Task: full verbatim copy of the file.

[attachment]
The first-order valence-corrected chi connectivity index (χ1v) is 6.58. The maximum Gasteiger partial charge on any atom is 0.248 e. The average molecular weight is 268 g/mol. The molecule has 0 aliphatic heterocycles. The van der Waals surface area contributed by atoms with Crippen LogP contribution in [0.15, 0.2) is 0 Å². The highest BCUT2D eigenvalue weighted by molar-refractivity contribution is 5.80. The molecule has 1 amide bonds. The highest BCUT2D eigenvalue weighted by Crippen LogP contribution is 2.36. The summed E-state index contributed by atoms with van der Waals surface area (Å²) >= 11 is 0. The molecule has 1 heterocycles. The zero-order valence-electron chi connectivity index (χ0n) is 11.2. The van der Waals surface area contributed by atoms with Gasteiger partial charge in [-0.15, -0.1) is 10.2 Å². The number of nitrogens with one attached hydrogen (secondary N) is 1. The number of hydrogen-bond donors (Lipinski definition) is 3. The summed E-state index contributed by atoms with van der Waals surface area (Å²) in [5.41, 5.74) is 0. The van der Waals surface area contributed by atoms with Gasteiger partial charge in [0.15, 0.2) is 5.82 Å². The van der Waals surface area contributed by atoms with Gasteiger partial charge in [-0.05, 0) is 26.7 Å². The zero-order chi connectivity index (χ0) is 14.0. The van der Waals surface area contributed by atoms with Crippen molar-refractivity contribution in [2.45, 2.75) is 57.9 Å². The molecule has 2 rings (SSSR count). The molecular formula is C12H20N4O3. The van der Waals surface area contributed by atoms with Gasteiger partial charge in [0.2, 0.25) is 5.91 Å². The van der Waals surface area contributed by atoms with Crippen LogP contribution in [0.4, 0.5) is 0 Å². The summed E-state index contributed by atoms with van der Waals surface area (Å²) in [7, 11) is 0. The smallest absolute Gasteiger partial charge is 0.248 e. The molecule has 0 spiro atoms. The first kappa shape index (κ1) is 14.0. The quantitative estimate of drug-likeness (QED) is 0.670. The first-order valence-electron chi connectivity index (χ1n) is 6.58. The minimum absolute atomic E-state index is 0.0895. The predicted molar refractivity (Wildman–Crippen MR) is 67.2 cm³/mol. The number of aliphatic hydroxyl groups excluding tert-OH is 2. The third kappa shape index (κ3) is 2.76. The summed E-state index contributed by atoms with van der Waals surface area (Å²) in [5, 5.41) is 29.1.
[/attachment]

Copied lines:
The first-order valence-corrected chi connectivity index (χ1v) is 6.58. The maximum Gasteiger partial charge on any atom is 0.248 e. The average molecular weight is 268 g/mol. The molecule has 0 aliphatic heterocycles. The van der Waals surface area contributed by atoms with Crippen LogP contribution in [0.15, 0.2) is 0 Å². The highest BCUT2D eigenvalue weighted by molar-refractivity contribution is 5.80. The molecule has 1 amide bonds. The highest BCUT2D eigenvalue weighted by Crippen LogP contribution is 2.36. The summed E-state index contributed by atoms with van der Waals surface area (Å²) >= 11 is 0. The molecule has 1 heterocycles. The zero-order valence-electron chi connectivity index (χ0n) is 11.2. The van der Waals surface area contributed by atoms with Gasteiger partial charge in [-0.15, -0.1) is 10.2 Å². The number of nitrogens with one attached hydrogen (secondary N) is 1. The number of hydrogen-bond donors (Lipinski definition) is 3. The summed E-state index contributed by atoms with van der Waals surface area (Å²) in [5.41, 5.74) is 0. The van der Waals surface area contributed by atoms with Gasteiger partial charge in [0.15, 0.2) is 5.82 Å². The van der Waals surface area contributed by atoms with Gasteiger partial charge in [-0.05, 0) is 26.7 Å². The zero-order chi connectivity index (χ0) is 14.0. The van der Waals surface area contributed by atoms with Crippen molar-refractivity contribution in [2.45, 2.75) is 57.9 Å². The molecule has 2 rings (SSSR count). The molecular formula is C12H20N4O3. The van der Waals surface area contributed by atoms with Gasteiger partial charge in [0.2, 0.25) is 5.91 Å². The van der Waals surface area contributed by atoms with Crippen LogP contribution in [0.4, 0.5) is 0 Å². The summed E-state index contributed by atoms with van der Waals surface area (Å²) in [7, 11) is 0. The smallest absolute Gasteiger partial charge is 0.248 e. The molecule has 0 spiro atoms. The first kappa shape index (κ1) is 14.0. The quantitative estimate of drug-likeness (QED) is 0.670. The first-order valence-electron chi connectivity index (χ1n) is 6.58. The minimum absolute atomic E-state index is 0.0895. The predicted molar refractivity (Wildman–Crippen MR) is 67.2 cm³/mol. The number of aliphatic hydroxyl groups excluding tert-OH is 2. The third kappa shape index (κ3) is 2.76. The summed E-state index contributed by atoms with van der Waals surface area (Å²) in [5, 5.41) is 29.1.